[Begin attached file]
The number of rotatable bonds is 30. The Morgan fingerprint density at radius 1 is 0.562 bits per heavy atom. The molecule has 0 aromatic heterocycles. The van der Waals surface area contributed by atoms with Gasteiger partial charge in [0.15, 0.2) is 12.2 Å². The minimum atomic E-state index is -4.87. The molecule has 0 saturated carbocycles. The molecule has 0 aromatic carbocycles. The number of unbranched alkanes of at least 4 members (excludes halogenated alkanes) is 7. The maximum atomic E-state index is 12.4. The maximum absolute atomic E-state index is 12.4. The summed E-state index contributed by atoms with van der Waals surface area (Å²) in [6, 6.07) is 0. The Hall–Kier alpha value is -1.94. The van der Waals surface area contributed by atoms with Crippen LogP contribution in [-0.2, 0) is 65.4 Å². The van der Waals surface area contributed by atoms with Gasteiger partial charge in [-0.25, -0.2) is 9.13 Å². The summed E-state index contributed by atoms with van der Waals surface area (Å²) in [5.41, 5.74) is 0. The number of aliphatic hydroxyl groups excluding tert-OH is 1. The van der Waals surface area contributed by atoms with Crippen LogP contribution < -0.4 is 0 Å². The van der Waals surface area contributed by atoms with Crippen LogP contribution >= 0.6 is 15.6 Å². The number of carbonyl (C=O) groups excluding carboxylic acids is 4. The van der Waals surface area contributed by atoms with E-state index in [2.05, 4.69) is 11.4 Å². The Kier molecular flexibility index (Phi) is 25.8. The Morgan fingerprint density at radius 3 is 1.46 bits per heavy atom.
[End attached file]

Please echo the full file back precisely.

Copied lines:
The number of rotatable bonds is 30. The Morgan fingerprint density at radius 1 is 0.562 bits per heavy atom. The molecule has 0 aromatic heterocycles. The van der Waals surface area contributed by atoms with Gasteiger partial charge in [0.15, 0.2) is 12.2 Å². The minimum atomic E-state index is -4.87. The molecule has 0 saturated carbocycles. The molecule has 0 aromatic carbocycles. The number of unbranched alkanes of at least 4 members (excludes halogenated alkanes) is 7. The maximum atomic E-state index is 12.4. The maximum absolute atomic E-state index is 12.4. The summed E-state index contributed by atoms with van der Waals surface area (Å²) in [6, 6.07) is 0. The Hall–Kier alpha value is -1.94. The van der Waals surface area contributed by atoms with Crippen LogP contribution in [-0.2, 0) is 65.4 Å². The van der Waals surface area contributed by atoms with Gasteiger partial charge in [-0.25, -0.2) is 9.13 Å². The summed E-state index contributed by atoms with van der Waals surface area (Å²) in [5.41, 5.74) is 0. The number of aliphatic hydroxyl groups excluding tert-OH is 1. The van der Waals surface area contributed by atoms with Crippen LogP contribution < -0.4 is 0 Å². The van der Waals surface area contributed by atoms with Crippen LogP contribution >= 0.6 is 15.6 Å². The number of carbonyl (C=O) groups excluding carboxylic acids is 4. The van der Waals surface area contributed by atoms with E-state index in [2.05, 4.69) is 11.4 Å². The Kier molecular flexibility index (Phi) is 25.8. The Morgan fingerprint density at radius 3 is 1.46 bits per heavy atom.